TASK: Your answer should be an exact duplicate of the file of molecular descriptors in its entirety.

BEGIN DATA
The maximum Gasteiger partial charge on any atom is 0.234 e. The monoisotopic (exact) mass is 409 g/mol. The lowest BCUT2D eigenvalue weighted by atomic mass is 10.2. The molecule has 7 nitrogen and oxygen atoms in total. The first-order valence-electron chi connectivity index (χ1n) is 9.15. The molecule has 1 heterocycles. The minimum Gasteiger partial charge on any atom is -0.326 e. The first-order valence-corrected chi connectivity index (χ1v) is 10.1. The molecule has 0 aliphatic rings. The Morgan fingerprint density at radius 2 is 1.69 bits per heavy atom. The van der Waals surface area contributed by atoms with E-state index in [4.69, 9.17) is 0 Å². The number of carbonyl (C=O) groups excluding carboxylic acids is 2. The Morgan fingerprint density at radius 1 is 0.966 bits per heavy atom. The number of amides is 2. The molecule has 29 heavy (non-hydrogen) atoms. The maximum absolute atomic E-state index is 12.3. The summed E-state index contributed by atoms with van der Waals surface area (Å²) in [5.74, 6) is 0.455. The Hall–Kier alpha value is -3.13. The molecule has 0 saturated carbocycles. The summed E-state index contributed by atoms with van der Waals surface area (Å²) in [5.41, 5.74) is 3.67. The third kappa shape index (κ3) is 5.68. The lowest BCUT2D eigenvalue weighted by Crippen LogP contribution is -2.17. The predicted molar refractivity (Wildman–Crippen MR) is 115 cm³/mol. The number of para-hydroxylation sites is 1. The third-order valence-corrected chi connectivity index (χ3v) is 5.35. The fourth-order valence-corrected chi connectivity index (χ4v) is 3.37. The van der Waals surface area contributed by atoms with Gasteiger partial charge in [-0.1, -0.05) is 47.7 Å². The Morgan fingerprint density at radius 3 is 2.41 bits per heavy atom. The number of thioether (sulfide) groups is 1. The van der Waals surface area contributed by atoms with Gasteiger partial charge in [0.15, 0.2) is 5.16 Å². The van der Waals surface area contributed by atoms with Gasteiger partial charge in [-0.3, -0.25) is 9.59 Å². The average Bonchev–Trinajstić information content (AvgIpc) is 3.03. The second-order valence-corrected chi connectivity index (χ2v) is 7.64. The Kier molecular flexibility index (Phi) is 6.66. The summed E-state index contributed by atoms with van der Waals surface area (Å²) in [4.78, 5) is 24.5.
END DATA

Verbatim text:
The maximum Gasteiger partial charge on any atom is 0.234 e. The monoisotopic (exact) mass is 409 g/mol. The lowest BCUT2D eigenvalue weighted by atomic mass is 10.2. The molecule has 7 nitrogen and oxygen atoms in total. The first-order valence-electron chi connectivity index (χ1n) is 9.15. The molecule has 1 heterocycles. The minimum Gasteiger partial charge on any atom is -0.326 e. The first-order valence-corrected chi connectivity index (χ1v) is 10.1. The molecule has 0 aliphatic rings. The Morgan fingerprint density at radius 2 is 1.69 bits per heavy atom. The van der Waals surface area contributed by atoms with E-state index in [4.69, 9.17) is 0 Å². The number of carbonyl (C=O) groups excluding carboxylic acids is 2. The Morgan fingerprint density at radius 1 is 0.966 bits per heavy atom. The number of amides is 2. The molecule has 29 heavy (non-hydrogen) atoms. The maximum absolute atomic E-state index is 12.3. The summed E-state index contributed by atoms with van der Waals surface area (Å²) in [5.74, 6) is 0.455. The Hall–Kier alpha value is -3.13. The molecule has 0 saturated carbocycles. The summed E-state index contributed by atoms with van der Waals surface area (Å²) in [5.41, 5.74) is 3.67. The third kappa shape index (κ3) is 5.68. The lowest BCUT2D eigenvalue weighted by Crippen LogP contribution is -2.17. The predicted molar refractivity (Wildman–Crippen MR) is 115 cm³/mol. The number of para-hydroxylation sites is 1. The third-order valence-corrected chi connectivity index (χ3v) is 5.35. The fourth-order valence-corrected chi connectivity index (χ4v) is 3.37. The van der Waals surface area contributed by atoms with Gasteiger partial charge in [-0.1, -0.05) is 47.7 Å². The Morgan fingerprint density at radius 3 is 2.41 bits per heavy atom. The number of thioether (sulfide) groups is 1. The van der Waals surface area contributed by atoms with Gasteiger partial charge in [0.15, 0.2) is 5.16 Å². The van der Waals surface area contributed by atoms with Gasteiger partial charge in [-0.3, -0.25) is 9.59 Å². The average Bonchev–Trinajstić information content (AvgIpc) is 3.03. The second-order valence-corrected chi connectivity index (χ2v) is 7.64. The Kier molecular flexibility index (Phi) is 6.66. The summed E-state index contributed by atoms with van der Waals surface area (Å²) in [4.78, 5) is 24.5.